The Times of India published an article on Friday, Sept. 4, about the large number clothing companies that are moving their operations from China to India, Breitbart reported. 

The example cited in the article is German luxury clothing manufacturer Marc O’Polo, which placed a considerably large order with an Indian supplier called Warsaw International instead of its usual Chinese supplier.

“We have a huge order. It’s a litmus test for us and the country. If we crack it, then gates open for more global brands to increase their India sourcing,” said the owner of Warsaw International.

“Our buyers have told us that this year sourcing from India will be much higher than last. We will know about the actual size of increased orders in a couple of weeks. We are just opening up after the lockdown,” said a representative from another garment export company, KRP Mills.

The Times of India reported that China’s largest operation shifting to India is Carter’s, a major baby clothing brand that chose India’s supplier SP Apparels, to develop a new fabric. If SP Apparels achieves its goal, for which it is receiving advice from its partners in Taiwan and South Korea, in addition to receiving assistance from the Indian government, it will be a great opportunity for the company and for the country, since this will open the doors for more international brands to be encouraged to move their production to India.

The good news for the Indians, is not a surprise, since it comes at a time when India is calling to boycott China after the incident in the Himalayan border where the People’s Liberation Army [the army of the Chinese Communist Party (CCP)] killed over a dozen Indian soldiers. 

But India is not alone. Although under two completely different premises, the United States government also initiated a gradual process to reduce and eventually end its dependence on the CCP. Through tax incentives and the slogan of “America First,” President Trump has encouraged American manufacturing companies to move their factories from China to the United States to strengthen domestic industry and regain jobs.

The Trump administration initiated this process most aggressively after the CCP Virus pandemic exposed America’s dependence on the CCP for its pharmaceutical industry, although during the 2018 trade war with the CCP, President Trump had already begun taking steps to balance trade with the CCP. Similarly, India’s Prime Minister Modi has also made it one of his priorities not to rely on any foreign nation.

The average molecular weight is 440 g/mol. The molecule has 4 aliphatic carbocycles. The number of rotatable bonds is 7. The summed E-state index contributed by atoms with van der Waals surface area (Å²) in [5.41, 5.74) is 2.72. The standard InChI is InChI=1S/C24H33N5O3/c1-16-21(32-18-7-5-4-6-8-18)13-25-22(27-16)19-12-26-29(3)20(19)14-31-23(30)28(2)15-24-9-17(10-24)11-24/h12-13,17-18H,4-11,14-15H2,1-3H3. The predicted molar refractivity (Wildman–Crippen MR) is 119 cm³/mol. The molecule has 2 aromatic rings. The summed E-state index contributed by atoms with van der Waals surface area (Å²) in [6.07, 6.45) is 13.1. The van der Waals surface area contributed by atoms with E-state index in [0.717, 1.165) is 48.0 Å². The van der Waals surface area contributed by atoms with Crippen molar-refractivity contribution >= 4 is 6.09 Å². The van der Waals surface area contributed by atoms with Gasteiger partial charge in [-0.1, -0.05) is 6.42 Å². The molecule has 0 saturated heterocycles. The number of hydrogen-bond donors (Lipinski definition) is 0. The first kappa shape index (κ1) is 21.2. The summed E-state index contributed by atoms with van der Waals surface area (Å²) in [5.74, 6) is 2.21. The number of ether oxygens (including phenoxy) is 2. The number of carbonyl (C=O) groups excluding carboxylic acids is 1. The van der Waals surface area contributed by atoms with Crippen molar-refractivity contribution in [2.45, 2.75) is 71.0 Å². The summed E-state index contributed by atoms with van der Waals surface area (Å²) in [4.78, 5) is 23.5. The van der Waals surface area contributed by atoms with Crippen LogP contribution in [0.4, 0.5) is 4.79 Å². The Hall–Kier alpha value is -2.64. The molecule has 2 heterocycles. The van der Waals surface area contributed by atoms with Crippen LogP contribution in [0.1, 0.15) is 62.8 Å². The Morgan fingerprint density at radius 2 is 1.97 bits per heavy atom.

For reasons associated with national security and mainly due to the intense espionage activity by the CCP through applications made in China, both countries have taken similar measures against the CCP: India banned a series of dubious Chinese applications, including the popular video app TikTok, while in the United States the deadline is approaching for a U.S. company to buy TikTok otherwise it would also be completely banned from operating in the country. 

Thanks to pressure from the United States, Great Britain canceled the contract it had with Huawei to install 5G in the United Kingdom, overshadowing the CCP’s ambitions to dominate telecommunications in Europe. 

India’s challenges to replace China in the textile industry

Given the increase in demand for textiles from India, India Today published a report on what challenges India faces in order to replace China, given such a scenario.

“The textiles sector in India is beset by underproductivity, outdated machinery, and a distorted duty structure that encourages import of high-value apparel instead of raw cloth that can be turned into value-added garments for the international market. Wages, too, have been on the rise in India, adding to costs,” India Today noted.

“Moreover, India continues to focus on cotton fabric when the world is moving toward man-made fiber that is both convenient and cost-effective,” the article added. The deal struck by India’s SP Apparels with Carter’s babywear involves man-made fibers.”